CW: Public attention from creepy dudes.
Most of my transition blog posts have been either general observations about an aspect of transitioning, or specific discussions of experiences I've had. This is... half way between the two. I'm going to describe it as if it was a specific, distinct event, but what I'll be doing is fictionalising something which has happened to me in some variation a small handful of times in the past year.
But first, for context I need to mention three things: I have a very mid-range voice. It's not very deep - so much so that during my pre-transition years I trained myself to lower my voice, out of fear I wouldn't seem "manly" enough (the irony of which once I accepted being trans hit me like a freight train). However, my voice isn't very high-pitched, either. So for a woman, my voice is... a little deep. Not enough that I wanted to do vocal 'training' to sound more like some person's idea of what a cis woman sounds like (in reality, cis women have hugely varied voices - many deeper and more resonant than mine - who knew?), but enough that I occasionally get self-conscious about my own voice.
Then there's my body.
I look feminine. A little tall, and "more tits than arse", but I have a fair degree of cis-passing privilege. This is, to be clear, a very good thing - at least from a personal safety standpoint. I get gendered correctly and rarely suffer much transphobia from strangers.
One final note before I begin the story: this is not something 100% unique to trans women. It's a little different, but very similar to stories I've heard my cis friends tell. Thing is (and this may surprise you if you're a cis dude) the core of this story is something that happens with enough uncomfortable frequency, in some form, that it's unlikely to be a thing your female friends will have told you about unless the subject came up. It can become not so much 'normal' as an occurrence that gets at least partly forgotten fairly quickly after it's over. It doesn't happen to everyone, either, but sometimes you're just unlucky and incidents like it happens a few times in a week.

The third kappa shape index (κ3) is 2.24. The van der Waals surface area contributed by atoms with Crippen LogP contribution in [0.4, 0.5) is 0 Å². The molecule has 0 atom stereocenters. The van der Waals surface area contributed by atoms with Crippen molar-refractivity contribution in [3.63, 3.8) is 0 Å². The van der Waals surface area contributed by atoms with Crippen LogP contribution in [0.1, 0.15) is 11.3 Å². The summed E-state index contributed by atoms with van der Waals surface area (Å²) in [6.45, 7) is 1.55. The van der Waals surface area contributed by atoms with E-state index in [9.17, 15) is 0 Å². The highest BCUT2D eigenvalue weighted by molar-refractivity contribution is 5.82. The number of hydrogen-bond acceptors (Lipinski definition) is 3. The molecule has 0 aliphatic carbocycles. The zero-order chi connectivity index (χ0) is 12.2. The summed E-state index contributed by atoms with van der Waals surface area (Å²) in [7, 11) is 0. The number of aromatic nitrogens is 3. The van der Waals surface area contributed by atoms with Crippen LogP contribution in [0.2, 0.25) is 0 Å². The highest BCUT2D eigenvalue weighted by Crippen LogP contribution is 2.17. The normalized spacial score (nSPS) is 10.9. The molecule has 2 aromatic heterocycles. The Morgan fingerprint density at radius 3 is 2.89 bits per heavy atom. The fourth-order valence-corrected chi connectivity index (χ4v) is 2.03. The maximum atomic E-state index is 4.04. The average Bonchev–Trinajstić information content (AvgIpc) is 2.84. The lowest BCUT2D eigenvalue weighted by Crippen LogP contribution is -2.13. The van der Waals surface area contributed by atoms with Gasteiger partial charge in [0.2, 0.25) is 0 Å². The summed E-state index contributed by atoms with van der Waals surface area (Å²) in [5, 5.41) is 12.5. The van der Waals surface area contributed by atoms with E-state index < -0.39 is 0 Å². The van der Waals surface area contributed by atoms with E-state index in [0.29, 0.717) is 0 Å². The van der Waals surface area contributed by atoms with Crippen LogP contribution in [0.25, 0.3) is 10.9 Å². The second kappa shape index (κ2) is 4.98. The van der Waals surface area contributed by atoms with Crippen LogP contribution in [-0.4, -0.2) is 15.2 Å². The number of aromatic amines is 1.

You're walking down the street, minding your own business. You're not late for something, but still trying to walk with purpose. You look forwards and, if you ran into a friend, you'd probably get told you had a solid "don't fuck with me" or "resting bitch face" going on. One you've practiced, consciously or not, for a long time.
Then you hear his voice. "Hey, baby."
At first, you keep walking and hope he's talking to someone else. But no. He calls out again, "Hey, you with the [insert identifying characteristic here]!"
You keep walking, but out of the corner of your eye you can see him approach, and even if you're kinda used to it, your heart probably picks up a bit.
He walks up beside you. "Hey stop, I just want to talk."
You ignore him. You say nothing.
He is in your peripheral vision, walking along side you while trying to make eye contact. You refuse to do so.
Then his line of questioning gets more intense.